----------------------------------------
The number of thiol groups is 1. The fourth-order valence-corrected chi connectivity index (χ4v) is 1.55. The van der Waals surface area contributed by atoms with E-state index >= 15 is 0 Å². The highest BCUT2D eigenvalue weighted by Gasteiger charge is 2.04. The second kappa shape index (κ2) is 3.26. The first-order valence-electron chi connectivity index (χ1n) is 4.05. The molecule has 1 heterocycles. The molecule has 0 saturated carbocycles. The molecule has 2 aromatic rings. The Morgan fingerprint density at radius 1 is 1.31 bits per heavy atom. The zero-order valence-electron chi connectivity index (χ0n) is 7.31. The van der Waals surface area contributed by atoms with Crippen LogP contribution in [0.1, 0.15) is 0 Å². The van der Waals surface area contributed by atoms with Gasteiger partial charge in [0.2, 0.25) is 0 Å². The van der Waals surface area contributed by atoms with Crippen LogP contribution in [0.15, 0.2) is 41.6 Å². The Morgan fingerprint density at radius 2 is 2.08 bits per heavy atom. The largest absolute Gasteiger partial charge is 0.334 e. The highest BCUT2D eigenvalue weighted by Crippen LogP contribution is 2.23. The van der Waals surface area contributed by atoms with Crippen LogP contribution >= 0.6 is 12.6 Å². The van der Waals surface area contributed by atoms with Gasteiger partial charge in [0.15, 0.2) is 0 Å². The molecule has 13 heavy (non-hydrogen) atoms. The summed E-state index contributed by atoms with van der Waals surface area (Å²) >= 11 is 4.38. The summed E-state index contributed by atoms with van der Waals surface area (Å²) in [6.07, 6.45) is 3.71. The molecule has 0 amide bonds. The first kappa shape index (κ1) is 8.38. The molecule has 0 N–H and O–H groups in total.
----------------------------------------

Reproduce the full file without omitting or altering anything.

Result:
The number of thiol groups is 1. The fourth-order valence-corrected chi connectivity index (χ4v) is 1.55. The van der Waals surface area contributed by atoms with E-state index >= 15 is 0 Å². The highest BCUT2D eigenvalue weighted by Gasteiger charge is 2.04. The second kappa shape index (κ2) is 3.26. The first-order valence-electron chi connectivity index (χ1n) is 4.05. The molecule has 1 heterocycles. The molecule has 0 saturated carbocycles. The molecule has 2 aromatic rings. The Morgan fingerprint density at radius 1 is 1.31 bits per heavy atom. The zero-order valence-electron chi connectivity index (χ0n) is 7.31. The van der Waals surface area contributed by atoms with Crippen LogP contribution in [0.1, 0.15) is 0 Å². The van der Waals surface area contributed by atoms with Gasteiger partial charge in [0.2, 0.25) is 0 Å². The van der Waals surface area contributed by atoms with Crippen LogP contribution in [0.15, 0.2) is 41.6 Å². The Morgan fingerprint density at radius 2 is 2.08 bits per heavy atom. The largest absolute Gasteiger partial charge is 0.334 e. The highest BCUT2D eigenvalue weighted by Crippen LogP contribution is 2.23. The van der Waals surface area contributed by atoms with Crippen LogP contribution >= 0.6 is 12.6 Å². The van der Waals surface area contributed by atoms with Gasteiger partial charge in [0.15, 0.2) is 0 Å². The molecule has 13 heavy (non-hydrogen) atoms. The summed E-state index contributed by atoms with van der Waals surface area (Å²) >= 11 is 4.38. The summed E-state index contributed by atoms with van der Waals surface area (Å²) in [6.07, 6.45) is 3.71. The molecule has 0 amide bonds. The first kappa shape index (κ1) is 8.38. The molecule has 0 N–H and O–H groups in total.